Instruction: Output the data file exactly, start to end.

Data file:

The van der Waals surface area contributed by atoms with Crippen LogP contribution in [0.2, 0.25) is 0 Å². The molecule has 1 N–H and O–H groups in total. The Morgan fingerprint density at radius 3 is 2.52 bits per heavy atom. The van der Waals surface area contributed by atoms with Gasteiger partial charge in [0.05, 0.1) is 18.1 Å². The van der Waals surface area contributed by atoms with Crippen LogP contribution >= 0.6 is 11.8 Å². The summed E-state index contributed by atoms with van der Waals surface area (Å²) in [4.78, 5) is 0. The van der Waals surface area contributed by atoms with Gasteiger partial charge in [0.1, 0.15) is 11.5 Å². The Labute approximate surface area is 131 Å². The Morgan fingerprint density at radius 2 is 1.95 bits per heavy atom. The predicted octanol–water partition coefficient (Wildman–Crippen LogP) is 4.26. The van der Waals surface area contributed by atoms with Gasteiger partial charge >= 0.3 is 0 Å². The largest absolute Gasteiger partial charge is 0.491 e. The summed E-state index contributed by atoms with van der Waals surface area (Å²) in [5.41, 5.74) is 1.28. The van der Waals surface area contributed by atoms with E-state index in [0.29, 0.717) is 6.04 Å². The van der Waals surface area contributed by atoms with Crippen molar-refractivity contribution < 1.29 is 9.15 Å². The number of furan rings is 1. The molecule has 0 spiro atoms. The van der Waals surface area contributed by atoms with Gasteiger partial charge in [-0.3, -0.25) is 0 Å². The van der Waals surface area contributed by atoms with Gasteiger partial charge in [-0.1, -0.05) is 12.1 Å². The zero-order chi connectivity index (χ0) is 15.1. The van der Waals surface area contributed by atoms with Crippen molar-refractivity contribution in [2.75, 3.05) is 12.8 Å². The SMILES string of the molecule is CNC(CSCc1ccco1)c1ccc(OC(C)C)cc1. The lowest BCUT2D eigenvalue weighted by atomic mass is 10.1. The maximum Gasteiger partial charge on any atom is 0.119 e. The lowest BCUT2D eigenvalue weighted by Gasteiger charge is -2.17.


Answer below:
The van der Waals surface area contributed by atoms with Crippen LogP contribution in [0.2, 0.25) is 0 Å². The molecule has 1 N–H and O–H groups in total. The Morgan fingerprint density at radius 3 is 2.52 bits per heavy atom. The van der Waals surface area contributed by atoms with Gasteiger partial charge in [0.05, 0.1) is 18.1 Å². The van der Waals surface area contributed by atoms with Crippen LogP contribution >= 0.6 is 11.8 Å². The summed E-state index contributed by atoms with van der Waals surface area (Å²) in [4.78, 5) is 0. The van der Waals surface area contributed by atoms with Gasteiger partial charge in [0.1, 0.15) is 11.5 Å². The Labute approximate surface area is 131 Å². The Morgan fingerprint density at radius 2 is 1.95 bits per heavy atom. The predicted octanol–water partition coefficient (Wildman–Crippen LogP) is 4.26. The van der Waals surface area contributed by atoms with Gasteiger partial charge >= 0.3 is 0 Å². The largest absolute Gasteiger partial charge is 0.491 e. The summed E-state index contributed by atoms with van der Waals surface area (Å²) in [5.41, 5.74) is 1.28. The van der Waals surface area contributed by atoms with E-state index in [0.29, 0.717) is 6.04 Å². The van der Waals surface area contributed by atoms with Crippen molar-refractivity contribution < 1.29 is 9.15 Å². The number of furan rings is 1. The molecule has 0 spiro atoms. The van der Waals surface area contributed by atoms with Gasteiger partial charge in [-0.3, -0.25) is 0 Å². The van der Waals surface area contributed by atoms with Gasteiger partial charge in [-0.1, -0.05) is 12.1 Å². The zero-order chi connectivity index (χ0) is 15.1. The van der Waals surface area contributed by atoms with Crippen molar-refractivity contribution in [2.75, 3.05) is 12.8 Å². The SMILES string of the molecule is CNC(CSCc1ccco1)c1ccc(OC(C)C)cc1. The lowest BCUT2D eigenvalue weighted by atomic mass is 10.1. The maximum Gasteiger partial charge on any atom is 0.119 e. The lowest BCUT2D eigenvalue weighted by Gasteiger charge is -2.17.